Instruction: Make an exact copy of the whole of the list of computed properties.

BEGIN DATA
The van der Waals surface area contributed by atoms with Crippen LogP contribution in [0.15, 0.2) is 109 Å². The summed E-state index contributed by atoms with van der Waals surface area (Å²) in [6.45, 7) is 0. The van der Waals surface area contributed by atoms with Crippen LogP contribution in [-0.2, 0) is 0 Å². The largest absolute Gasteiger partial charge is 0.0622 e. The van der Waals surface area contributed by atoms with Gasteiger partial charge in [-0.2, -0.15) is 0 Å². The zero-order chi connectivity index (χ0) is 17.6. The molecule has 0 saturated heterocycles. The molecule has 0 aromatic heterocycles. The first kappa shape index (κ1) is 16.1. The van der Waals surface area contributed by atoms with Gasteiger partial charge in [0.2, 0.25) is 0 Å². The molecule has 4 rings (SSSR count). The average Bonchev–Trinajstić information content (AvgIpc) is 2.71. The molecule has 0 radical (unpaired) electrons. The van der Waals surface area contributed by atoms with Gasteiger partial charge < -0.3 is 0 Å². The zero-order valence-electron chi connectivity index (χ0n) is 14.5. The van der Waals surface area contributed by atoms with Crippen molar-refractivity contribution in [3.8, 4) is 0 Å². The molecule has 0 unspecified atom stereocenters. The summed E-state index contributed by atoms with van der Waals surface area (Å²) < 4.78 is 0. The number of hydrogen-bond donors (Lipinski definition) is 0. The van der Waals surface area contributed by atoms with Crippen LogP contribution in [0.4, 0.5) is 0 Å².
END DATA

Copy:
The van der Waals surface area contributed by atoms with Crippen LogP contribution in [0.15, 0.2) is 109 Å². The summed E-state index contributed by atoms with van der Waals surface area (Å²) in [6.45, 7) is 0. The van der Waals surface area contributed by atoms with Crippen LogP contribution in [-0.2, 0) is 0 Å². The largest absolute Gasteiger partial charge is 0.0622 e. The van der Waals surface area contributed by atoms with Gasteiger partial charge in [-0.2, -0.15) is 0 Å². The zero-order chi connectivity index (χ0) is 17.6. The molecule has 0 saturated heterocycles. The molecule has 0 aromatic heterocycles. The first kappa shape index (κ1) is 16.1. The van der Waals surface area contributed by atoms with Gasteiger partial charge in [0.2, 0.25) is 0 Å². The molecule has 4 rings (SSSR count). The average Bonchev–Trinajstić information content (AvgIpc) is 2.71. The molecule has 0 radical (unpaired) electrons. The van der Waals surface area contributed by atoms with Gasteiger partial charge < -0.3 is 0 Å². The zero-order valence-electron chi connectivity index (χ0n) is 14.5. The van der Waals surface area contributed by atoms with Crippen molar-refractivity contribution in [3.8, 4) is 0 Å². The molecule has 0 unspecified atom stereocenters. The summed E-state index contributed by atoms with van der Waals surface area (Å²) < 4.78 is 0. The number of hydrogen-bond donors (Lipinski definition) is 0. The van der Waals surface area contributed by atoms with Crippen LogP contribution in [0.4, 0.5) is 0 Å².